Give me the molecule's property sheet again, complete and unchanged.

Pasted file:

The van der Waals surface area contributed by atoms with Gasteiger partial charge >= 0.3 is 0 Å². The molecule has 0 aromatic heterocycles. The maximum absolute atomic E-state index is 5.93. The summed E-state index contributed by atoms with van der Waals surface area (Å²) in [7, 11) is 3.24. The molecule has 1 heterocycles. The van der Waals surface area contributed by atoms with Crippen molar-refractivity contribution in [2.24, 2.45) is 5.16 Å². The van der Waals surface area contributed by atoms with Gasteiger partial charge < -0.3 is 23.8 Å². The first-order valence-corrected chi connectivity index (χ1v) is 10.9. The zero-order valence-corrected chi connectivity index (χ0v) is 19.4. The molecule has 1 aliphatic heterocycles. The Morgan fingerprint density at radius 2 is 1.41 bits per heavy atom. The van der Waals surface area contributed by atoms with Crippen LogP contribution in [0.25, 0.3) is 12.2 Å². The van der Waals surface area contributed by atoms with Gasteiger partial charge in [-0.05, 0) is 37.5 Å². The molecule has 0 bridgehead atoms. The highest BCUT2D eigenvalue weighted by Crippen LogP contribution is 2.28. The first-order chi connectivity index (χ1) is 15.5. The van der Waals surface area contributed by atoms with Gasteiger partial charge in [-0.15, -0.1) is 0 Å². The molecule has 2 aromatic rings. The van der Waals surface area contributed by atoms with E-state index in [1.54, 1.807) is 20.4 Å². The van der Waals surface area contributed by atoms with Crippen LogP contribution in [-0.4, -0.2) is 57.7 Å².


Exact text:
The van der Waals surface area contributed by atoms with Gasteiger partial charge >= 0.3 is 0 Å². The molecule has 0 aromatic heterocycles. The maximum absolute atomic E-state index is 5.93. The summed E-state index contributed by atoms with van der Waals surface area (Å²) in [7, 11) is 3.24. The molecule has 1 heterocycles. The van der Waals surface area contributed by atoms with Crippen molar-refractivity contribution in [2.24, 2.45) is 5.16 Å². The van der Waals surface area contributed by atoms with Gasteiger partial charge < -0.3 is 23.8 Å². The first-order valence-corrected chi connectivity index (χ1v) is 10.9. The zero-order valence-corrected chi connectivity index (χ0v) is 19.4. The molecule has 1 aliphatic heterocycles. The Morgan fingerprint density at radius 2 is 1.41 bits per heavy atom. The van der Waals surface area contributed by atoms with Crippen LogP contribution in [0.25, 0.3) is 12.2 Å². The van der Waals surface area contributed by atoms with Gasteiger partial charge in [-0.05, 0) is 37.5 Å². The molecule has 0 bridgehead atoms. The highest BCUT2D eigenvalue weighted by Crippen LogP contribution is 2.28. The first-order chi connectivity index (χ1) is 15.5. The van der Waals surface area contributed by atoms with Gasteiger partial charge in [-0.15, -0.1) is 0 Å². The molecule has 2 aromatic rings. The van der Waals surface area contributed by atoms with E-state index in [1.54, 1.807) is 20.4 Å². The van der Waals surface area contributed by atoms with Crippen LogP contribution in [-0.4, -0.2) is 57.7 Å².